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Conversation (2) – Why it Matters

I’m an inside > out guy; it’s difficult for me to make a plan without having some basic idea about the deep, underlying models that my plan is supposed to interact with. In any situation, I’m more of a hedgehog (knows one great thing) than a fox (knows many things).

So when I explain things, I tend to start with central principles and work my way out.

I’ve been a user and fan of social media for a long time (a really long time…thing AOL, the Well). But it’s only in the last few that I ‘converted’ to the belief that they are central, not add-ons, to creating successful organizations in the 21st century. And so to explain that, I need to make some conceptual points.

And I’m taking your time to do it because I think it’s critically important that people become convinced that this isn’t just a fad – that making ‘encouraging conversation’ the first principle for leaders and managers is going to separate the winners from the losers.

People like to talk to each other; in fact it might be argued that the central feature of being human is the act of talking. Here’s Aristotle, putting it neatly:

…it is evident that the state is a creation of nature, and that man is by nature a political animal. And he who by nature and not
by mere accident is without a state, is either a bad man or above humanity; he is like the

“Tribeless, lawless, hearthless one, “

whom Homer denounces- the natural outcast is forthwith a lover of war; he may be compared to an isolated piece at draughts.

Now, that man is more of a political animal than bees or any other gregarious animals is evident. Nature, as we often say, makes nothing
in vain, and man is the only animal whom she has endowed with the gift of speech. And whereas mere voice is but an indication of pleasure
or pain, and is therefore found in other animals (for their nature attains to the perception of pleasure and pain and the intimation
of them to one another, and no further), the power of speech is intended to set forth the expedient and inexpedient, and therefore likewise
the just and the unjust.

(Politics, Book 1)

It is deeply in our nature to congregate and to converse. And it is in the nature of our understanding to think about things by explaining them. It is one of our most powerful tools, and from Socrates forward the notion of discussion and debate – deliberation – is embedded in Western thought.

The most powerful modern philosopher discussing this is Jurgen Habermas, a post-Marxist German philosopher who split from the Frankfurt school and is known for his aggressive defense of civil society and the Enlightenment.

Habermas is a tough read, for sure. But his notion that ‘communicative action‘ and ‘communicative rationality‘ lies at the heart of modern society, and that encouraging the sphere of communication is the path to a better society is critically important.

It’s not an idea that he pulled from thin air – here’s Habermas (have patience with his style…):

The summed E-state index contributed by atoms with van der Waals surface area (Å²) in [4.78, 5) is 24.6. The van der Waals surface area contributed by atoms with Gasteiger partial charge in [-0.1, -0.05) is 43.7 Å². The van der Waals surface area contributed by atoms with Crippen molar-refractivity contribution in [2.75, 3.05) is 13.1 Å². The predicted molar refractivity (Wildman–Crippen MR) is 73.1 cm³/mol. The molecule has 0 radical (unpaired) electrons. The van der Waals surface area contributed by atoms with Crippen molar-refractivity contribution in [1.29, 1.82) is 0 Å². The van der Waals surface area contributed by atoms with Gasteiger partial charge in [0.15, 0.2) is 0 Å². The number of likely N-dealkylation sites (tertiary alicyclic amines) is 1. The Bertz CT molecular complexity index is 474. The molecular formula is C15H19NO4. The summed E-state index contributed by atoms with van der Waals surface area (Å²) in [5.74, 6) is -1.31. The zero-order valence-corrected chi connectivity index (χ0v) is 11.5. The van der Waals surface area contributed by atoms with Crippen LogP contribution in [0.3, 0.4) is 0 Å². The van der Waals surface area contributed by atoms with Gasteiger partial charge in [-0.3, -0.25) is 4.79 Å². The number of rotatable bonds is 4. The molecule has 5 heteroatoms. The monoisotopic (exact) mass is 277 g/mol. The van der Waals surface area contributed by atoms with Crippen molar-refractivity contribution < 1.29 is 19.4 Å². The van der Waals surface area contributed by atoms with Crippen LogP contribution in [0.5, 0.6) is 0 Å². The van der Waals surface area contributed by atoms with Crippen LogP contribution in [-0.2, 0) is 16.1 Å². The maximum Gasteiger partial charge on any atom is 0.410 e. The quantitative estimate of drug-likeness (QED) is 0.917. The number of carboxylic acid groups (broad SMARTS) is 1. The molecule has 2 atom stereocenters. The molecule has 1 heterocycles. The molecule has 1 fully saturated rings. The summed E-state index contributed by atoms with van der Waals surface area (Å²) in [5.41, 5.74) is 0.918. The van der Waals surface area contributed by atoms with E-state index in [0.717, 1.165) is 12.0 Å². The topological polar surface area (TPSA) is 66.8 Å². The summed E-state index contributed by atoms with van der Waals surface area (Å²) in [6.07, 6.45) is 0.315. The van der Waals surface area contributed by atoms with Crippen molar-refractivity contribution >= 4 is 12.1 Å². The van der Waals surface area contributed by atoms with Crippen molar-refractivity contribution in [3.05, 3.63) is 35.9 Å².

Whether deliberation does indeed introduce an epistemic dimension into political willformation and decision-making is, of course, an empirical question. There is already an impressive body of small-group studies which construe political communication as a mechanism for the enhancement of cooperative learning and collective problemsolving. For instance, Michael A. Neblo has translated major assumptions of normative theory into hypotheses about how experimental groups learn through deliberation on political issues (such as affirmative action, gays in the military, or the distributive justice of flat tax schemes).8 Individuals were first asked for their opinions on these issues; five weeks later they were placed in groups and asked to debate the same questions and reach collective decisions; and five weeks after deliberation, they were each asked again to offer their individual opinions.

The findings more or less corroborate the expected impact of deliberation on the formation of considered political opinion. The process of group deliberation resulted in a unidirectional change and not in a polarization of opinions. Final decisions were quite different from the initial opinions expressed and opinions changed reflecting improved levels of information, broader perspectives on a clearer and more specific definition of issues. Impersonal arguments tended to take priority over the influence of interpersonal relations, and there was also an increasing trust expressed in the procedural legitimacy of fair argumentation.

Note that in this real-world experiment, deliberation and discussion led to alignment – not polarization – of views and to increased trust and acceptance of outcomes. Those are pretty much the things you want to do in organizations (note that there are risks with these – groupthink being the most significant). But if I told you that I could design a process whereby you and your customers aligned your interests, and where they looked at you with increased trust – wouldn’t you like that?

There are really significant costs to this. You can’t fake it. If your customers are talking to you, you need to listen. If they don’t like what you’re doing, you can try and convince them, but at some point you may have to change what you’re doing.

If you declare that you want to be trusted, you have to be trustworthy.

Strange new world, isn’t it?